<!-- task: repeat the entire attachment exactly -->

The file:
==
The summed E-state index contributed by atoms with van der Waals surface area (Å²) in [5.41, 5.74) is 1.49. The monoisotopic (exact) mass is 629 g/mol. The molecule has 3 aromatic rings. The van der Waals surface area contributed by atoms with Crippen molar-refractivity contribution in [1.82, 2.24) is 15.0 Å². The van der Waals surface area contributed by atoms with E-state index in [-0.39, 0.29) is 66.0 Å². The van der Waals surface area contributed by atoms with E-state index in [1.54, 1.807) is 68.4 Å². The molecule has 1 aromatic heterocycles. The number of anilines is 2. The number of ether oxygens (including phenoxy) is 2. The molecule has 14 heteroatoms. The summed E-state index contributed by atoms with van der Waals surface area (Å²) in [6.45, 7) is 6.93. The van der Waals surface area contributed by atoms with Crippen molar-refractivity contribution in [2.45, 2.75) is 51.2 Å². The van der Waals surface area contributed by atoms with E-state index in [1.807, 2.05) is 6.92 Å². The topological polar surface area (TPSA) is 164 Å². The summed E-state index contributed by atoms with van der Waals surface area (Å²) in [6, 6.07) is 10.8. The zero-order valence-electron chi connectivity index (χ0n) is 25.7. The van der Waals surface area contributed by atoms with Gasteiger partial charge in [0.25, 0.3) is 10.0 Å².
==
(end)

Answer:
The summed E-state index contributed by atoms with van der Waals surface area (Å²) in [5.41, 5.74) is 1.49. The monoisotopic (exact) mass is 629 g/mol. The molecule has 3 aromatic rings. The van der Waals surface area contributed by atoms with Crippen molar-refractivity contribution in [1.82, 2.24) is 15.0 Å². The van der Waals surface area contributed by atoms with E-state index in [-0.39, 0.29) is 66.0 Å². The van der Waals surface area contributed by atoms with E-state index in [1.54, 1.807) is 68.4 Å². The molecule has 1 aromatic heterocycles. The number of anilines is 2. The number of ether oxygens (including phenoxy) is 2. The molecule has 14 heteroatoms. The summed E-state index contributed by atoms with van der Waals surface area (Å²) in [6.45, 7) is 6.93. The van der Waals surface area contributed by atoms with Crippen molar-refractivity contribution in [2.45, 2.75) is 51.2 Å². The van der Waals surface area contributed by atoms with E-state index in [1.807, 2.05) is 6.92 Å². The topological polar surface area (TPSA) is 164 Å². The summed E-state index contributed by atoms with van der Waals surface area (Å²) in [6, 6.07) is 10.8. The zero-order valence-electron chi connectivity index (χ0n) is 25.7. The van der Waals surface area contributed by atoms with Gasteiger partial charge in [0.25, 0.3) is 10.0 Å².